For almost 30 years, the Alliance Theatre has ushered in the holiday spirit with a production of A Christmas Carol. Based on Charles Dickens’ 19th century classic, the play takes the curmudgeonly Ebenezer Scrooge through the Christmases of his past, present, and future in order to teach him an important lesson about compassion and charity.
In a year addled with unprecedented challenges—namely, the Covid-19 pandemic—artistic director Susan Booth says that Dickens’ story stands the test of time and that the company was determined to find a way to lift people’s spirits this holiday season.
And, for many theaters, their annual holiday show funds the rest of the year. At the Alliance, A Christmas Carol accounts for about a third of annual ticket revenue, so in a year where artists and arts organizations have received little-to-no financial relief, the show must go on.
Just as Scrooge revisits his past to move forward, the Alliance chose to take the relic of the drive-in movie theater and adapt it for an outdoor stage show. A Christmas Carol: The Live Radio Play runs through December 24 in a lot next to Georgia State University’s Center Parc Credit Union Stadium (formerly Turner Field). Here are a few ways they’ve gone the extra mile to make the experience special.
- Three actors—dozens of voices. Typically, A Christmas Carol has one of the largest casts of the Alliance Theatre season, but for this production, they’ve proven that big things can come in small packages. Atlanta-based actors Jeremy Aggers, Jeanette Illidge and Brad Raymond do a standout job of giving each and every character a distinct voice—something they’ve each learned from their work as audiobook narrators. Director Leora Morris says that the choice to cast three actors to do all of the characters’ voices allows the audience to “delight in the actors’ virtuosity.” She added that at one moment, Aggers plays six different people for six lines in a row.
- Do you hear what I hear? The other “character” in the play, so to speak, is the sound design. Percussion artist Stuart Gerber and sound designer Ben Coleman make a dynamic duo for the auditory experience of A Christmas Carol. It is, in effect, a staged reading of an audio play, and they make sure that the audience gets an earful. Gusts of wind, hoofs trotting on cobblestone streets, doors creaking, sleigh bells ringing—it’s all there. Be sure to tune your car radio to 90.5 FM early to hear the Christmas music before the play.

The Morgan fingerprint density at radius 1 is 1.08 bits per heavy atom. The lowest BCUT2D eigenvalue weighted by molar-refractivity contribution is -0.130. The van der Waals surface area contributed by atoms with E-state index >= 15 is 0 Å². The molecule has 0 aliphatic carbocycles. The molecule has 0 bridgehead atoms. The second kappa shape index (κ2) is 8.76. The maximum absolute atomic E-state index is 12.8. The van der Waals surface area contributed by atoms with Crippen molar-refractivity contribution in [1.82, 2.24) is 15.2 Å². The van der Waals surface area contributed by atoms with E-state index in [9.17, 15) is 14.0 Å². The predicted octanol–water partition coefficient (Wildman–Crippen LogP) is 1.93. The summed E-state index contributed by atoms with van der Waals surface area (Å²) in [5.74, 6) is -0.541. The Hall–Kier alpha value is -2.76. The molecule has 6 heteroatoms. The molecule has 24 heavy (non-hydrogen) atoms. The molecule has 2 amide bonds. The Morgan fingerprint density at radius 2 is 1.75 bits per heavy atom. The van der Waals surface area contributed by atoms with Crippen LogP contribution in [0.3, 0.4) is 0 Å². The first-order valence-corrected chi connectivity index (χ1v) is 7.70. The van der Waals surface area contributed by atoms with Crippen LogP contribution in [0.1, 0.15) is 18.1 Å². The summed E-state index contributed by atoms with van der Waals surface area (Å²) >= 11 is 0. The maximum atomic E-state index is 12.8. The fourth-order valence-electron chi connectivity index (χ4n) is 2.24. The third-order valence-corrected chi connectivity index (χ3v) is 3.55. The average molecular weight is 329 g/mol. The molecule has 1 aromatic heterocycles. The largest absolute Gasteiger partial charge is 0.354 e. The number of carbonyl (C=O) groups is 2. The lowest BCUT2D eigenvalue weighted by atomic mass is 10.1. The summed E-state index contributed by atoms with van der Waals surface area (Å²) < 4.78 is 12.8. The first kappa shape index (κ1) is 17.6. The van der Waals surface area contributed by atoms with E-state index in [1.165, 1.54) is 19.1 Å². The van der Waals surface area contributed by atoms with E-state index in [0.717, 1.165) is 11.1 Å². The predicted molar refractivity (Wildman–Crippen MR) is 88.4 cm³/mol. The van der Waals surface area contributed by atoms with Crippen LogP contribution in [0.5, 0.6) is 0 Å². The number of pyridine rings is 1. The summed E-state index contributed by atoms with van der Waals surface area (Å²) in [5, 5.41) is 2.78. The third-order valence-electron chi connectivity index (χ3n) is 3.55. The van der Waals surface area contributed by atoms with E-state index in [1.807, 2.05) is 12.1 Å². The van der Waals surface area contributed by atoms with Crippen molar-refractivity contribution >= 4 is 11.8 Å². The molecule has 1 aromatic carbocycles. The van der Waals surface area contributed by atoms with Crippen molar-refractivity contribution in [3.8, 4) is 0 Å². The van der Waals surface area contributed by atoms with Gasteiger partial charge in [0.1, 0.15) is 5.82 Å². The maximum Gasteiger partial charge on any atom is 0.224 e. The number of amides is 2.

- Theater goes best with food, and the set up for A Christmas Carol is perfect to share a meal with the family. Every space to the right of each car is open for sitting outside (with masks on) and watching the show. Many people have brought tables and folding chairs and order from nearby restaurants or made it a potluck during the performances. The Summerhill neighborhood has become a foodie destination in the last couple of years with the additions of Little Bear, Talat Market, Big Softie ice cream, Hero Doughnuts & Buns, Junior’s Pizza, and Wood’s Chapel Barbecue, plus neighborhood staples such as Bullpen Ribhouse, so you can’t go wrong.
- The audience is in on the show. When you drive into the parking lot, the greeters hand you a red envelope full of some cute surprises to keep the family engaged throughout the show. There are also moments during the performance where the audience is prompted to flash their lights, honk their horns, and sing along with the music.
- Essential workers aren’t forgotten. During each performance, the Alliance has invited a local essential worker to the show and recognizes them during the performance. On the night I attended, they recognized an Atlanta Public Schools cafeteria manager and her family. That heartwarming moment embodies the spirit of Dickens’ novel-turned-play in the best ways.